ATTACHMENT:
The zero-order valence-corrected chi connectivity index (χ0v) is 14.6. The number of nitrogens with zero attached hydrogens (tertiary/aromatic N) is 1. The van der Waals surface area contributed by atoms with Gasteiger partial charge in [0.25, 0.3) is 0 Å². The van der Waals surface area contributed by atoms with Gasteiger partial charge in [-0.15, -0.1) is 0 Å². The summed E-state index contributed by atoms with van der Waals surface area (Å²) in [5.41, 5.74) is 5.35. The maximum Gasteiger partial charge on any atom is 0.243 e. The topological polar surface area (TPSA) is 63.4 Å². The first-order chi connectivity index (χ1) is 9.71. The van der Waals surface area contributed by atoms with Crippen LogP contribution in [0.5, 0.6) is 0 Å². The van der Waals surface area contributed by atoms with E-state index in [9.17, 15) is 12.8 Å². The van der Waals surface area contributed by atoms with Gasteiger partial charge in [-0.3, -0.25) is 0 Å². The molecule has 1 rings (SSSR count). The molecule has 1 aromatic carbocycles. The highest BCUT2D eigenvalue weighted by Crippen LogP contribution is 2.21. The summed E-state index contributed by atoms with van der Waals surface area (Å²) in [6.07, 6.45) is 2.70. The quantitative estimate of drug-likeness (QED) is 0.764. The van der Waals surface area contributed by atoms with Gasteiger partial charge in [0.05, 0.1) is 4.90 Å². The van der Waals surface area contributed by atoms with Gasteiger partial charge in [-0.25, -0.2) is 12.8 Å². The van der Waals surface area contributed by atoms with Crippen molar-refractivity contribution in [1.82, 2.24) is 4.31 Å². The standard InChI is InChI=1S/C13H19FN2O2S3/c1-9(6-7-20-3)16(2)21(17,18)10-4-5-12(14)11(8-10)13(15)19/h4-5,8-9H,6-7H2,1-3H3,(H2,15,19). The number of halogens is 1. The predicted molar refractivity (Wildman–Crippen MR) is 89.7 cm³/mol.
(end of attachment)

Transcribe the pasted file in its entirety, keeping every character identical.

The zero-order valence-corrected chi connectivity index (χ0v) is 14.6. The number of nitrogens with zero attached hydrogens (tertiary/aromatic N) is 1. The van der Waals surface area contributed by atoms with Gasteiger partial charge in [0.25, 0.3) is 0 Å². The van der Waals surface area contributed by atoms with Gasteiger partial charge in [-0.15, -0.1) is 0 Å². The summed E-state index contributed by atoms with van der Waals surface area (Å²) in [5.41, 5.74) is 5.35. The maximum Gasteiger partial charge on any atom is 0.243 e. The topological polar surface area (TPSA) is 63.4 Å². The first-order chi connectivity index (χ1) is 9.71. The van der Waals surface area contributed by atoms with Crippen LogP contribution in [0.5, 0.6) is 0 Å². The van der Waals surface area contributed by atoms with E-state index in [9.17, 15) is 12.8 Å². The van der Waals surface area contributed by atoms with Gasteiger partial charge in [-0.3, -0.25) is 0 Å². The molecule has 1 rings (SSSR count). The molecule has 1 aromatic carbocycles. The highest BCUT2D eigenvalue weighted by Crippen LogP contribution is 2.21. The summed E-state index contributed by atoms with van der Waals surface area (Å²) in [6.07, 6.45) is 2.70. The quantitative estimate of drug-likeness (QED) is 0.764. The van der Waals surface area contributed by atoms with Gasteiger partial charge in [0.05, 0.1) is 4.90 Å². The van der Waals surface area contributed by atoms with Gasteiger partial charge in [-0.25, -0.2) is 12.8 Å². The van der Waals surface area contributed by atoms with Crippen molar-refractivity contribution in [1.82, 2.24) is 4.31 Å². The standard InChI is InChI=1S/C13H19FN2O2S3/c1-9(6-7-20-3)16(2)21(17,18)10-4-5-12(14)11(8-10)13(15)19/h4-5,8-9H,6-7H2,1-3H3,(H2,15,19). The number of halogens is 1. The predicted molar refractivity (Wildman–Crippen MR) is 89.7 cm³/mol.